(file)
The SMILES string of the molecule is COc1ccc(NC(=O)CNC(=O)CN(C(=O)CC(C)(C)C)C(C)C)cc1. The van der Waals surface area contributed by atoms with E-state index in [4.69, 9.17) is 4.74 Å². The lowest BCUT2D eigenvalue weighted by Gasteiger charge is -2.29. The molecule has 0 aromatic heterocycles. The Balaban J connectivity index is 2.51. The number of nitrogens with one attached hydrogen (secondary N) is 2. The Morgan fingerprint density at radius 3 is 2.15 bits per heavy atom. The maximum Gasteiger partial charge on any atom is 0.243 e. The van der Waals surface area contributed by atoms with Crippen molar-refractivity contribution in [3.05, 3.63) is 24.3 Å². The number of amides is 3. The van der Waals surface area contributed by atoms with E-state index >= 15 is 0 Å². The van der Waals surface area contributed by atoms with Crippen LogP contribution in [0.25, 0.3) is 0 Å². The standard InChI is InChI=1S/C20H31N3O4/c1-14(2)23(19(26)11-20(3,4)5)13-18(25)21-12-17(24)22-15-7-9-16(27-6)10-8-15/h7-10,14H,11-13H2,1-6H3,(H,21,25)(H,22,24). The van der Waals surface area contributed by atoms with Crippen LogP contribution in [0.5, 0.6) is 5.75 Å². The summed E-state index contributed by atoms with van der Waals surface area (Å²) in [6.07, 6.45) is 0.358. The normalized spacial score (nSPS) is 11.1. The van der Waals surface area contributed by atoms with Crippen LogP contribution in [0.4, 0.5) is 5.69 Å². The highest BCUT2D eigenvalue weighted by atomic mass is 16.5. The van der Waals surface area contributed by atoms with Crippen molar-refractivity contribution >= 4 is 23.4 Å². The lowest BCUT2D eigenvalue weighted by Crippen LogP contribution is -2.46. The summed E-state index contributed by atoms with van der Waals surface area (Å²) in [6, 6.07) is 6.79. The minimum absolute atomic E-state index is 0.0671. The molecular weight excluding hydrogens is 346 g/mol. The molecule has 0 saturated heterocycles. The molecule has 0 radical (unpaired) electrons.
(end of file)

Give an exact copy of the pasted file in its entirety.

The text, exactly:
The SMILES string of the molecule is COc1ccc(NC(=O)CNC(=O)CN(C(=O)CC(C)(C)C)C(C)C)cc1. The van der Waals surface area contributed by atoms with E-state index in [4.69, 9.17) is 4.74 Å². The lowest BCUT2D eigenvalue weighted by Gasteiger charge is -2.29. The molecule has 0 aromatic heterocycles. The Balaban J connectivity index is 2.51. The number of nitrogens with one attached hydrogen (secondary N) is 2. The Morgan fingerprint density at radius 3 is 2.15 bits per heavy atom. The maximum Gasteiger partial charge on any atom is 0.243 e. The van der Waals surface area contributed by atoms with Crippen molar-refractivity contribution in [3.05, 3.63) is 24.3 Å². The number of amides is 3. The van der Waals surface area contributed by atoms with E-state index >= 15 is 0 Å². The van der Waals surface area contributed by atoms with Crippen LogP contribution in [0.25, 0.3) is 0 Å². The standard InChI is InChI=1S/C20H31N3O4/c1-14(2)23(19(26)11-20(3,4)5)13-18(25)21-12-17(24)22-15-7-9-16(27-6)10-8-15/h7-10,14H,11-13H2,1-6H3,(H,21,25)(H,22,24). The van der Waals surface area contributed by atoms with Crippen LogP contribution in [0.5, 0.6) is 5.75 Å². The summed E-state index contributed by atoms with van der Waals surface area (Å²) in [6.07, 6.45) is 0.358. The normalized spacial score (nSPS) is 11.1. The van der Waals surface area contributed by atoms with Crippen LogP contribution in [0.4, 0.5) is 5.69 Å². The highest BCUT2D eigenvalue weighted by atomic mass is 16.5. The van der Waals surface area contributed by atoms with Crippen molar-refractivity contribution >= 4 is 23.4 Å². The lowest BCUT2D eigenvalue weighted by Crippen LogP contribution is -2.46. The summed E-state index contributed by atoms with van der Waals surface area (Å²) in [6, 6.07) is 6.79. The minimum absolute atomic E-state index is 0.0671. The molecular weight excluding hydrogens is 346 g/mol. The molecule has 0 saturated heterocycles. The molecule has 0 radical (unpaired) electrons.